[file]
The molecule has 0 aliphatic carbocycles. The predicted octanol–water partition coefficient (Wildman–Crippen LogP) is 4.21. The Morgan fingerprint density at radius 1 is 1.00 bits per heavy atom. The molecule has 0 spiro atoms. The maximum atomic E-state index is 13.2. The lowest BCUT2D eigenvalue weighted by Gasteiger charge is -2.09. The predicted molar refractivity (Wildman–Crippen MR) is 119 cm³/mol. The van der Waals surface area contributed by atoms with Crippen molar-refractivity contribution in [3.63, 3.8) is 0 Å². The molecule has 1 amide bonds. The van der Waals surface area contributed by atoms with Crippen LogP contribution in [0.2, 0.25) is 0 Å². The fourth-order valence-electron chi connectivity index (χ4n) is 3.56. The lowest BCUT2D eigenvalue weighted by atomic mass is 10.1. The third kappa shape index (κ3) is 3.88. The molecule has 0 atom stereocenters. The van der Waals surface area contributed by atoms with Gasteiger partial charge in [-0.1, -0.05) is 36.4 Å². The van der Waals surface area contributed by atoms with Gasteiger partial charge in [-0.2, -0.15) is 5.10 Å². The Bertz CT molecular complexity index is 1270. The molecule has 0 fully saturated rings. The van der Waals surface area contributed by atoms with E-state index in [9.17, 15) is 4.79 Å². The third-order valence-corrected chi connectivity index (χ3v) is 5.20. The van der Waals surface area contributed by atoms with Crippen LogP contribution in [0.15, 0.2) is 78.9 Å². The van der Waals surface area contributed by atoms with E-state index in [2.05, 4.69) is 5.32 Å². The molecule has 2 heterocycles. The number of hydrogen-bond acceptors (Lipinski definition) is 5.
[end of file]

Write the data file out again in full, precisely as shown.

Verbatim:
The molecule has 0 aliphatic carbocycles. The predicted octanol–water partition coefficient (Wildman–Crippen LogP) is 4.21. The Morgan fingerprint density at radius 1 is 1.00 bits per heavy atom. The molecule has 0 spiro atoms. The maximum atomic E-state index is 13.2. The lowest BCUT2D eigenvalue weighted by Gasteiger charge is -2.09. The predicted molar refractivity (Wildman–Crippen MR) is 119 cm³/mol. The van der Waals surface area contributed by atoms with Crippen molar-refractivity contribution in [3.63, 3.8) is 0 Å². The molecule has 1 amide bonds. The van der Waals surface area contributed by atoms with Crippen LogP contribution in [0.2, 0.25) is 0 Å². The fourth-order valence-electron chi connectivity index (χ4n) is 3.56. The lowest BCUT2D eigenvalue weighted by atomic mass is 10.1. The third kappa shape index (κ3) is 3.88. The molecule has 0 atom stereocenters. The van der Waals surface area contributed by atoms with Gasteiger partial charge in [-0.1, -0.05) is 36.4 Å². The van der Waals surface area contributed by atoms with Gasteiger partial charge in [-0.2, -0.15) is 5.10 Å². The Bertz CT molecular complexity index is 1270. The molecule has 0 fully saturated rings. The van der Waals surface area contributed by atoms with E-state index in [9.17, 15) is 4.79 Å². The third-order valence-corrected chi connectivity index (χ3v) is 5.20. The van der Waals surface area contributed by atoms with Crippen LogP contribution in [0.15, 0.2) is 78.9 Å². The van der Waals surface area contributed by atoms with E-state index in [2.05, 4.69) is 5.32 Å². The molecule has 2 heterocycles. The number of hydrogen-bond acceptors (Lipinski definition) is 5.